San Rafael Valley, AZ ~~ Photo by Bill Haas

Wednesday, February 3, 2010


There are lovely, unexpectedly plentiful, wild flowers that bloom in late Summer and manage to thrill and delight all the way into early Winter. These specimens were photographed September through December in Virginia, Tennessee, Mississippi, Louisiana, and Texas parks and byways.
I have great affection for butterflies, painted ladies, nature's flying blooms, winged jewels -- however you want to refer to them. But photographing them takes a great deal of patience, skill and dedication, sadly lacking in yours truly. Most of those photographed here just happened to land on my primary focus, the wild flower. But as I recovered photos for this post, I yearned to identify them and give them proper names. Well, that's one way to kiss an entire day g'bye!
This one was fairly easy:
A Tropical Checkered Skipper
No, this photo was not taken in Baja; I found this Prickly Pear Cactus in Heiskell, Tennessee! Tennessee? Who knew?!
Our swamp guide told us he had been trying to run down the name of this flower for years, gave up and just named it "Swamp Daisy." Perhaps that really IS its name. It could be called "Nameless" for all I care -- it was everywhere we drifted, and it was like seeing little yellow smiles around every bend in the Bayou.
Tucked snugly amongst clover and leaves of freshly mown grass, this little Chicory is a true survivor. Chicory is usually a long-stemmed, leggy plant so I was surprised to find a group of them so close to the ground. They survived the mower and raised their little heads as soon as it passed by. (Or, most likely, it's simply a different variety!)
The butterfly identification process is going slowly! This is a Sulphur, but it could be a Clouded Sulphur, a Cloudless Sulphur or a Little Yellow Sulphur!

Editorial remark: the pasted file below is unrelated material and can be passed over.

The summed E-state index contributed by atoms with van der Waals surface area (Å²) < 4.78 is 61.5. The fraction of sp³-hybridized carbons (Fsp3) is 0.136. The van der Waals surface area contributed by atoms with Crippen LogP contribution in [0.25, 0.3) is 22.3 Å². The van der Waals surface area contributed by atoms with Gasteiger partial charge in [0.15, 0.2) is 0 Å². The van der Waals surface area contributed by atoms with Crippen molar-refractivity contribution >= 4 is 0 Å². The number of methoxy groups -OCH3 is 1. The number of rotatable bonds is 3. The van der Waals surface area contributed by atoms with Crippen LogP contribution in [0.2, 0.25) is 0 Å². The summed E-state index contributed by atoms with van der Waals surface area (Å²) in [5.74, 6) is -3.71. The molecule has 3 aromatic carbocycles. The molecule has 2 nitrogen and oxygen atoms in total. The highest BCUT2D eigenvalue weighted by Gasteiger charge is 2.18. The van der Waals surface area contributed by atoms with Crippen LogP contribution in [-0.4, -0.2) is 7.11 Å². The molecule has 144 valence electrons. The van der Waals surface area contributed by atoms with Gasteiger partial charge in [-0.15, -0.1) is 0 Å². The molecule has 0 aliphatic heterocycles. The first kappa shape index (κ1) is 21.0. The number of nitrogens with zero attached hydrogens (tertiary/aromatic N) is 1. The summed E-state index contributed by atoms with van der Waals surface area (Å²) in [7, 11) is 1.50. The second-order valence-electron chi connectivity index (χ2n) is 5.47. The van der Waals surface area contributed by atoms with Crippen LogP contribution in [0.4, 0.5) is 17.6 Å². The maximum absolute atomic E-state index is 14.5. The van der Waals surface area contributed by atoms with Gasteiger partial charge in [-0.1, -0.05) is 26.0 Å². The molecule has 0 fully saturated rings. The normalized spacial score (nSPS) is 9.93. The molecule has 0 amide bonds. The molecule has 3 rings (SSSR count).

I discovered there are more than forty species of Swallowtail butterflies. This appears to be an Eastern Black Swallowtail
Spider Lillies must have a long blooming period. This one was spotted in Louisiana in October, but I first found it in the Florida Everglades in June.
A Red-Spotted Purple. (Who names these things anyway?!! Probably the same people who name streets in suburban housing tracts!!!)
Scorpion weed. Now that name fits!
Ubiquitous Clover
Milkweed butterflies include Queens, Soldiers and Monarchs and of those three, Monarchs and Queens outnumber the Soldiers! This is a Queen...
...and this is a Soldier
And this is a Gulf Fritillary that is partial to Marigolds, not Milkweed -- sure does look like it could belong with the Milkweeds, eh? Think I'll stick to identifying wild flowers!!
Considered by most a "noxious weed," I think Thistles are stunning -- to look at!
I found this inconspicuous, uncommon Asian Day Flower on Skyline Drive in Shenandoah National Park. Its blooms stay on the stem for just 24 hours before falling off!
Spotted Jewel Weed, my favorite "new" discovery, is splashy and eye-catching. Then, when you get close to it ...well, click to enlarge the individual flower, and you'll see what I mean!
And here is its Plain Jane cousin, a yellow Jewel Weed, just as profuse, cheerful and sunny but spot-less.
Joe-Pye Weed -- love the name. This large, shrubby "weed" was loaded with butterflies (too flighty for my patience and lens!) Actually, when you think about it, wildflowers are just that: colorful weeds!
The next two photos are of cultivated, not wild, flowering shrubs. This one, found at Jefferson's Monticello, is included because it's unique, and I had never seen anything like it before. I also still don't know what it is!
The pendulous, velvety tassels of the Chenille plant, exotic and fascinating, are cattail-like pistillates borne only on female plants.